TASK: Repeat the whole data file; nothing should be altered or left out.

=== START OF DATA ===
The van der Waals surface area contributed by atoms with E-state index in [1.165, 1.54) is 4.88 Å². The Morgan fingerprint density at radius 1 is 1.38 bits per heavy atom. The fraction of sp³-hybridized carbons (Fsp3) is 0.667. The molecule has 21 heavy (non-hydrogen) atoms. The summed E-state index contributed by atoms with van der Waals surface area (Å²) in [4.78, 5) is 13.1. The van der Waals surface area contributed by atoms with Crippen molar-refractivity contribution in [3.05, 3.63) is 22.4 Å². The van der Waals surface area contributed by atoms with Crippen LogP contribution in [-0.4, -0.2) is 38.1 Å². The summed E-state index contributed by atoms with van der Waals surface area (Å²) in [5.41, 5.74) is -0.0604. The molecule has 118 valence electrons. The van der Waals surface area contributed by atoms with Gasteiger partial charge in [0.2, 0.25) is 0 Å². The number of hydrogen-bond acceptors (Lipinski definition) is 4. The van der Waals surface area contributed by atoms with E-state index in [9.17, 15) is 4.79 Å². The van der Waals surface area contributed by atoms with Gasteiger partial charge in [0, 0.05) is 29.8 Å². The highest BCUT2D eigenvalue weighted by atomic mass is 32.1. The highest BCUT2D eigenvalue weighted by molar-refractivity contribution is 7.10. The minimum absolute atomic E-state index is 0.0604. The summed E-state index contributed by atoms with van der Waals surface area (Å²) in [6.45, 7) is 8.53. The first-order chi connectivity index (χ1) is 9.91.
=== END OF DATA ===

The van der Waals surface area contributed by atoms with E-state index in [1.165, 1.54) is 4.88 Å². The Morgan fingerprint density at radius 1 is 1.38 bits per heavy atom. The fraction of sp³-hybridized carbons (Fsp3) is 0.667. The molecule has 21 heavy (non-hydrogen) atoms. The summed E-state index contributed by atoms with van der Waals surface area (Å²) in [4.78, 5) is 13.1. The van der Waals surface area contributed by atoms with Crippen molar-refractivity contribution in [3.05, 3.63) is 22.4 Å². The van der Waals surface area contributed by atoms with Crippen LogP contribution in [-0.4, -0.2) is 38.1 Å². The summed E-state index contributed by atoms with van der Waals surface area (Å²) in [5.41, 5.74) is -0.0604. The molecule has 118 valence electrons. The van der Waals surface area contributed by atoms with Gasteiger partial charge in [0.2, 0.25) is 0 Å². The number of hydrogen-bond acceptors (Lipinski definition) is 4. The van der Waals surface area contributed by atoms with E-state index in [9.17, 15) is 4.79 Å². The van der Waals surface area contributed by atoms with Gasteiger partial charge in [0, 0.05) is 29.8 Å². The highest BCUT2D eigenvalue weighted by atomic mass is 32.1. The highest BCUT2D eigenvalue weighted by molar-refractivity contribution is 7.10. The minimum absolute atomic E-state index is 0.0604. The summed E-state index contributed by atoms with van der Waals surface area (Å²) in [6.45, 7) is 8.53. The first-order chi connectivity index (χ1) is 9.91.